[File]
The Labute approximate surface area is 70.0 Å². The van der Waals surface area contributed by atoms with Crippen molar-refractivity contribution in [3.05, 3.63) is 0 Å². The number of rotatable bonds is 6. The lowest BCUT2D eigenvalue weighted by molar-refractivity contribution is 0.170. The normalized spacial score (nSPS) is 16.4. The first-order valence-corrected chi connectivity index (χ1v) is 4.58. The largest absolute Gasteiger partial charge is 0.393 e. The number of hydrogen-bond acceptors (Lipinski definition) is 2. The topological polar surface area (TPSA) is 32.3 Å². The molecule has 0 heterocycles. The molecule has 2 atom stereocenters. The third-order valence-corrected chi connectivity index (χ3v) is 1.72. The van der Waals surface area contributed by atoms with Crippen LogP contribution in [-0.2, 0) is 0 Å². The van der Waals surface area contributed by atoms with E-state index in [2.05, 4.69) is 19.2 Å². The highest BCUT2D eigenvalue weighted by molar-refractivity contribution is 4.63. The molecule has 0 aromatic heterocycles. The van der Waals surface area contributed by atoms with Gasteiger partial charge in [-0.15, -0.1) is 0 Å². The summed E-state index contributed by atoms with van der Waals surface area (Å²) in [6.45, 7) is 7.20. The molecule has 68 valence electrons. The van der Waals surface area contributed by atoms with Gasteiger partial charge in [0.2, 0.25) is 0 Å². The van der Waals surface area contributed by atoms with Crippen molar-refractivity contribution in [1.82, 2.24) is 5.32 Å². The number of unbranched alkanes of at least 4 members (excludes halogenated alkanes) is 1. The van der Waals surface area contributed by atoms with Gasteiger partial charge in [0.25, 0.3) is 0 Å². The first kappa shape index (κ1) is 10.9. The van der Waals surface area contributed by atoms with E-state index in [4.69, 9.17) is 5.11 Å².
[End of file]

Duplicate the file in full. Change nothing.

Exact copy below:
The Labute approximate surface area is 70.0 Å². The van der Waals surface area contributed by atoms with Crippen molar-refractivity contribution in [3.05, 3.63) is 0 Å². The number of rotatable bonds is 6. The lowest BCUT2D eigenvalue weighted by molar-refractivity contribution is 0.170. The normalized spacial score (nSPS) is 16.4. The first-order valence-corrected chi connectivity index (χ1v) is 4.58. The largest absolute Gasteiger partial charge is 0.393 e. The number of hydrogen-bond acceptors (Lipinski definition) is 2. The topological polar surface area (TPSA) is 32.3 Å². The molecule has 0 heterocycles. The molecule has 2 atom stereocenters. The third-order valence-corrected chi connectivity index (χ3v) is 1.72. The van der Waals surface area contributed by atoms with Crippen LogP contribution in [-0.2, 0) is 0 Å². The van der Waals surface area contributed by atoms with E-state index in [2.05, 4.69) is 19.2 Å². The highest BCUT2D eigenvalue weighted by molar-refractivity contribution is 4.63. The molecule has 0 aromatic heterocycles. The van der Waals surface area contributed by atoms with Gasteiger partial charge in [-0.15, -0.1) is 0 Å². The summed E-state index contributed by atoms with van der Waals surface area (Å²) in [6.45, 7) is 7.20. The molecule has 68 valence electrons. The van der Waals surface area contributed by atoms with Gasteiger partial charge in [0.2, 0.25) is 0 Å². The van der Waals surface area contributed by atoms with Crippen molar-refractivity contribution in [1.82, 2.24) is 5.32 Å². The number of unbranched alkanes of at least 4 members (excludes halogenated alkanes) is 1. The van der Waals surface area contributed by atoms with Gasteiger partial charge in [0.25, 0.3) is 0 Å². The first kappa shape index (κ1) is 10.9. The van der Waals surface area contributed by atoms with E-state index in [4.69, 9.17) is 5.11 Å².